Thousands of tipped workers mobilize to protect and defend their legislated raise

A coalition of activists, actors and authors crisscrossed Michigan over the weekend, mobilizing thousands of tipped workers to encourage voter participation and urge the Michigan Legislature to protect the One Fair Wage proposal.

Actress, author and activist Jane Fonda, who spoke in Grand Rapids Friday night, joined Saru Jayaraman, president/co-founder of Restaurant Opportunities Centers United (ROC) and Patrisse Cullors, Black Lives Matter co-founder, in a series of events, rallies, and meetings with community/church leaders and elected officials in Flint, Grand Rapids, Lansing, Ann Arbor, Benton Harbor and River Rouge.

Actress Taraji P. Henson joined the group Sunday for the One Fair Wage Protect and Defend Get Out The Vote rally at River Rouge High School.

One Fair Wage was adopted by the Legislature on Sept. 5, putting in motion incremental increases in the minimum wage to $12 an hour by 2022. The policy also raises the subminimum wage for tipped workers to the full minimum wage by 2024. However, the Legislature adopted One Fair Wage, it is reported, to keep it off the ballot and with plans to alter it after the election, undermining the democratic process.

“I support One Fair Wage because it will lift working families – especially women – out of poverty and move families off public assistance so they can be more independent,” Cullors said. “The Legislature’s disingenuous plan of gutting this policy after the election is a cynical ploy to undermine the will of more than 400,000 voters who signed the One Fair Wage petition.”

Encouraged by the minimum wage ballot proposal earlier this year and then mobilized after learning state legislators may gut the recently adopted law, thousands of registered voters participated in this weekend’s GOTV events.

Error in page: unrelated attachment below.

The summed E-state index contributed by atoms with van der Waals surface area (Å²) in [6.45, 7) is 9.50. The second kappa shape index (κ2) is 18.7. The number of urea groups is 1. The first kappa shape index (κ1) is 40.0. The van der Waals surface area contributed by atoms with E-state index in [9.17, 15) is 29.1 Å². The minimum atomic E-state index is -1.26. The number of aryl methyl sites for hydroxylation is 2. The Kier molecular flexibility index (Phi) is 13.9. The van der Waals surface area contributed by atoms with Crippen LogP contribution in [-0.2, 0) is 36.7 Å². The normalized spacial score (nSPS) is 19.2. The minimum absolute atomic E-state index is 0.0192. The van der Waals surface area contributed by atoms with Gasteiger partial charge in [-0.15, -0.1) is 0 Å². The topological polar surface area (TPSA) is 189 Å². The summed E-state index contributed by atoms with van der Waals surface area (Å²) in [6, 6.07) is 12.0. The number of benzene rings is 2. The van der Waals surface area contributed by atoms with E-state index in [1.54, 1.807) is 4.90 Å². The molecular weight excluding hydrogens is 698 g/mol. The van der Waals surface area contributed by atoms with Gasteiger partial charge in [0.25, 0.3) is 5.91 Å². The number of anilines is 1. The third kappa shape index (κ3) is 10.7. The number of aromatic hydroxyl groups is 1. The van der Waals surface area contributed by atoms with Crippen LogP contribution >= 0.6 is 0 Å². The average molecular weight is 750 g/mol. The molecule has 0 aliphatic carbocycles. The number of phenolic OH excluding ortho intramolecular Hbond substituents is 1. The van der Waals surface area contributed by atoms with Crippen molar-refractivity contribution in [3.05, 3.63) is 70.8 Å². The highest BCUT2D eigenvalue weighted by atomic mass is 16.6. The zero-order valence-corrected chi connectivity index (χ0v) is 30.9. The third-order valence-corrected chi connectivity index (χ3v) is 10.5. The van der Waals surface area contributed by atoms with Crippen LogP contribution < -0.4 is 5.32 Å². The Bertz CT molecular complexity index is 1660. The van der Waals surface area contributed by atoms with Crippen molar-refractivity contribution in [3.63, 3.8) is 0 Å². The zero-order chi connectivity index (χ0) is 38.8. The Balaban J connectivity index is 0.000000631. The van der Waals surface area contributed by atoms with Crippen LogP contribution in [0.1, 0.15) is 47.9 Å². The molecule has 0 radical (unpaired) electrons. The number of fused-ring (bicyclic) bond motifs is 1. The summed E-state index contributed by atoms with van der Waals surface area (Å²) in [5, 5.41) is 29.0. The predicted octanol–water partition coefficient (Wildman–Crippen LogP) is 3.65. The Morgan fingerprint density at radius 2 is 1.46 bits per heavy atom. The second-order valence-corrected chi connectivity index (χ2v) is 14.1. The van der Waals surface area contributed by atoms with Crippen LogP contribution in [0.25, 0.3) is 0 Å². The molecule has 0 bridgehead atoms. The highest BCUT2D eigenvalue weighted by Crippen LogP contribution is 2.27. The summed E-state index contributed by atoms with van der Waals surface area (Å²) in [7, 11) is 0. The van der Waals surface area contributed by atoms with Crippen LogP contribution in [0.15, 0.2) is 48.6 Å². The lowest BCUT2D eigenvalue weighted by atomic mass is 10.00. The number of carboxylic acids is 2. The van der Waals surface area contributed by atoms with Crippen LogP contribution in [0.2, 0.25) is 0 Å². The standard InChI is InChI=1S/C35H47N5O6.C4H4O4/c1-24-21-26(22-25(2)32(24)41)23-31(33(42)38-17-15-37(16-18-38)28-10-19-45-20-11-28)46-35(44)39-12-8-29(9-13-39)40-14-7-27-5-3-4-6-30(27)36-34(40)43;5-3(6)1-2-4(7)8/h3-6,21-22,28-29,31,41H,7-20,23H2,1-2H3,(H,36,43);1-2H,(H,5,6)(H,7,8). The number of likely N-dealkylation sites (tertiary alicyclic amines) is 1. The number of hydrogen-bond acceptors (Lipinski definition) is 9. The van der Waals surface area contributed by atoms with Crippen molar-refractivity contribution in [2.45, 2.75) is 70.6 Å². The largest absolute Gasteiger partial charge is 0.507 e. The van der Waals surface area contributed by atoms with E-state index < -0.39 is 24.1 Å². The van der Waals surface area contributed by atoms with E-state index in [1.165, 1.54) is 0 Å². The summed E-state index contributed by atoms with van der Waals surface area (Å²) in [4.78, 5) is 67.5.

“It’s women, and women of color, like me who are not going to let legislators steal from us the wage increases we would vote for if we had a chance this November. We are here to stay and we will vote for those candidates who protect Michigan working families,” said Detroit tipped worker Rachel Burnett.

“One Fair Wage will pump money into local communities, support small businesses and keep Michigan’s comeback going, which is why the Legislature should leave the policy in place as is,” Fonda said. “Adopting this proposal only to gut it in lame duck is a slap in the face to Michigan’s 1.3 million tipped workers.”

“A strong showing at the polls will send a message to lawmakers that voters are engaged and watching what they are doing,” Jayaraman said. “Voting is a tried and true way of holding your local legislators accountable for how they vote, who they stand for and who they stand against.”

The campaign recently launched a relational voter program designed to use personal connections to drive civic engagement. To date, the program has helped One Fair Wage register more than 11,000 workers to vote.

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